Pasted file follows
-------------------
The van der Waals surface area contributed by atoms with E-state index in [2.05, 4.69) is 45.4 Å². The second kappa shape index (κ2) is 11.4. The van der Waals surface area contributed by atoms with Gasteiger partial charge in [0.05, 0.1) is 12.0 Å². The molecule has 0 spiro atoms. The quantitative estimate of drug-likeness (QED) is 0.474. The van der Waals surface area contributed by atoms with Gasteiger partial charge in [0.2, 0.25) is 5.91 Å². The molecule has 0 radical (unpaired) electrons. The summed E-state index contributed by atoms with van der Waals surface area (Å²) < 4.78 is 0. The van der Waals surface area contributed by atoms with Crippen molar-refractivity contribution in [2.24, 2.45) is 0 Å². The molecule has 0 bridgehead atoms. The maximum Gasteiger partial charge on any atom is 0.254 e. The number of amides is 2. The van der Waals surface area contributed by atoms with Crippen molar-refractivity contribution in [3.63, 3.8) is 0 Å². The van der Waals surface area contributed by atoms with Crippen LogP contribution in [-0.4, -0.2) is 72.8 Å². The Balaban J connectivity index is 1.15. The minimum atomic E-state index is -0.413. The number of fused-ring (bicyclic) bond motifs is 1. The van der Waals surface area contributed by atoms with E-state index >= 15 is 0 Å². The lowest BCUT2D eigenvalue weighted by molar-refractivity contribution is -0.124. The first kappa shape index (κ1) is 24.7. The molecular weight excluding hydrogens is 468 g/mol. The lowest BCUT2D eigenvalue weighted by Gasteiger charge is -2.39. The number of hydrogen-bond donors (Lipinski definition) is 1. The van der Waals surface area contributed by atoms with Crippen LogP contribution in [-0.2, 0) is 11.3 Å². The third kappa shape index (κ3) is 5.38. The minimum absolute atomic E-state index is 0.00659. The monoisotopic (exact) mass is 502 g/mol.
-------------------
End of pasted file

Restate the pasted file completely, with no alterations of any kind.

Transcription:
The van der Waals surface area contributed by atoms with E-state index in [2.05, 4.69) is 45.4 Å². The second kappa shape index (κ2) is 11.4. The van der Waals surface area contributed by atoms with Gasteiger partial charge in [0.05, 0.1) is 12.0 Å². The molecule has 0 spiro atoms. The quantitative estimate of drug-likeness (QED) is 0.474. The van der Waals surface area contributed by atoms with Gasteiger partial charge in [0.2, 0.25) is 5.91 Å². The molecule has 0 radical (unpaired) electrons. The summed E-state index contributed by atoms with van der Waals surface area (Å²) < 4.78 is 0. The van der Waals surface area contributed by atoms with Crippen molar-refractivity contribution in [2.24, 2.45) is 0 Å². The molecule has 0 bridgehead atoms. The maximum Gasteiger partial charge on any atom is 0.254 e. The number of amides is 2. The van der Waals surface area contributed by atoms with Crippen molar-refractivity contribution in [3.63, 3.8) is 0 Å². The van der Waals surface area contributed by atoms with Crippen LogP contribution in [-0.4, -0.2) is 72.8 Å². The Balaban J connectivity index is 1.15. The minimum atomic E-state index is -0.413. The number of fused-ring (bicyclic) bond motifs is 1. The van der Waals surface area contributed by atoms with E-state index >= 15 is 0 Å². The lowest BCUT2D eigenvalue weighted by molar-refractivity contribution is -0.124. The first kappa shape index (κ1) is 24.7. The molecular weight excluding hydrogens is 468 g/mol. The lowest BCUT2D eigenvalue weighted by Gasteiger charge is -2.39. The number of hydrogen-bond donors (Lipinski definition) is 1. The van der Waals surface area contributed by atoms with Crippen LogP contribution in [-0.2, 0) is 11.3 Å². The third kappa shape index (κ3) is 5.38. The minimum absolute atomic E-state index is 0.00659. The monoisotopic (exact) mass is 502 g/mol.